Last year we went to Estonia for their national final. Clearly, we chose the wrong year and missed this:
Not that any year is a bad over there. Somehow, in a country smaller than Amsterdam’s metropolitan area, they manage to pile up quite a few artists every year and it’s not even a couple of families stuck on resirc like in certain other small countries a little further south. In a country where national finals are best kept secret, we’re highly impressed, of course, and would apply for a citizenship immediately if they could also cook up a little bit more global warming in winter.
That brings us to this years winner, who tries to summon the slightly warmer south by using their language. Singing in Italian is never wrong, of course. There’s nothing like the mother tongue of Juliet Capulet and Romeo Montague when you have to work with bland lyrics about flying on the wings of love and pray that no one notices. We approve, of course. There can never be too much Italian in Eurovision, and there’s always too much of Donald Trump’s mother tongue.
Also, we have to say we LOVE THAT DRESS. We mean, in an age of recycling and conscious living, what better than to use the entire stage floor as your dress? It has got to be the best idea since a since a certain bearded lady. We bet the lighting techs of Lisbon begged for this winner, as it allows them to play with all their new equipment up and down a woman’s body and who doesn’t want that as their job? #metoo for you too.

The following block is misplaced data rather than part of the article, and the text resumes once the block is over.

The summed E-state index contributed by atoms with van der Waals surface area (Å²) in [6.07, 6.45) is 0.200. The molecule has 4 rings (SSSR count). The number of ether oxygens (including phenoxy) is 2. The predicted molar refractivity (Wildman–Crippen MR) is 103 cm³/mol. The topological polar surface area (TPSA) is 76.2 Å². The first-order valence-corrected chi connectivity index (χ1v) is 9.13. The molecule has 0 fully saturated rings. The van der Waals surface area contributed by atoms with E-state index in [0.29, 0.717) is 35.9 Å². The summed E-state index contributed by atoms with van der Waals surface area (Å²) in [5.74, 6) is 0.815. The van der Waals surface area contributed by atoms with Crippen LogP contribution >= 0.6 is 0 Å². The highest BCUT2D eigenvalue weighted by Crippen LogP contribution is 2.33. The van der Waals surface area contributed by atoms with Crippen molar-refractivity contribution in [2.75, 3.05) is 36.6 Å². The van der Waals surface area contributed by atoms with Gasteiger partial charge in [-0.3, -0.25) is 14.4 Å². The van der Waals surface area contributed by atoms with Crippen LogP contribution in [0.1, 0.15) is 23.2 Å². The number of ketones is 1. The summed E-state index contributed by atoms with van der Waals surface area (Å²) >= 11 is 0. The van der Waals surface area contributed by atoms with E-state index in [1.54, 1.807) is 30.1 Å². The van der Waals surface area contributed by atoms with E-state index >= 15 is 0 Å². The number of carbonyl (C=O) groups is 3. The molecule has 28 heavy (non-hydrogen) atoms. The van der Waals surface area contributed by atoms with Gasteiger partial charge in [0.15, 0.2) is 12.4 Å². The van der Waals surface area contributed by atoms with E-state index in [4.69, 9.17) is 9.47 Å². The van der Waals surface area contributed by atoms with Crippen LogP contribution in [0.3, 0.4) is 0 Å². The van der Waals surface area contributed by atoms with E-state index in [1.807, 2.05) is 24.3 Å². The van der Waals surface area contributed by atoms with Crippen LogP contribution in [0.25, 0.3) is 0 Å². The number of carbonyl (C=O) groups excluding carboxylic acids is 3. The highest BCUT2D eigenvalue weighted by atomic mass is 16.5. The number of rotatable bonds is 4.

Then there’s the song itself. Here we are stuck between feeling the horror of this lady’s high notes and loving her unapologetic take on popera. We both close our ears and dream she is Maria Callas and close our eyes and praise her fearless screaming for more fervency in a competition so passionate we sometimes have to hand out chill pills for free.
Checking in with the betting companies, it seems more people than just Estonia themselves are convinced of a victory for the Tallin popera. Currently Estonia is betted as the second most likely winner of Eurovision 2018. While we’ve seen a lot of unlikely winners the last couple of years, we have some trouble picturing that. Either the Estonians also have such severe gambling problems they managed to trick the system and manipulate the odds or the gambling companies keep forgetting that kids vote and kids hate opera.
We’ll gladly go to Tallinn for an international final anytime, but we might just have to settle for a national one in 2019. Because as much as we crave that dress, this dream might be over when the skinny lady screams.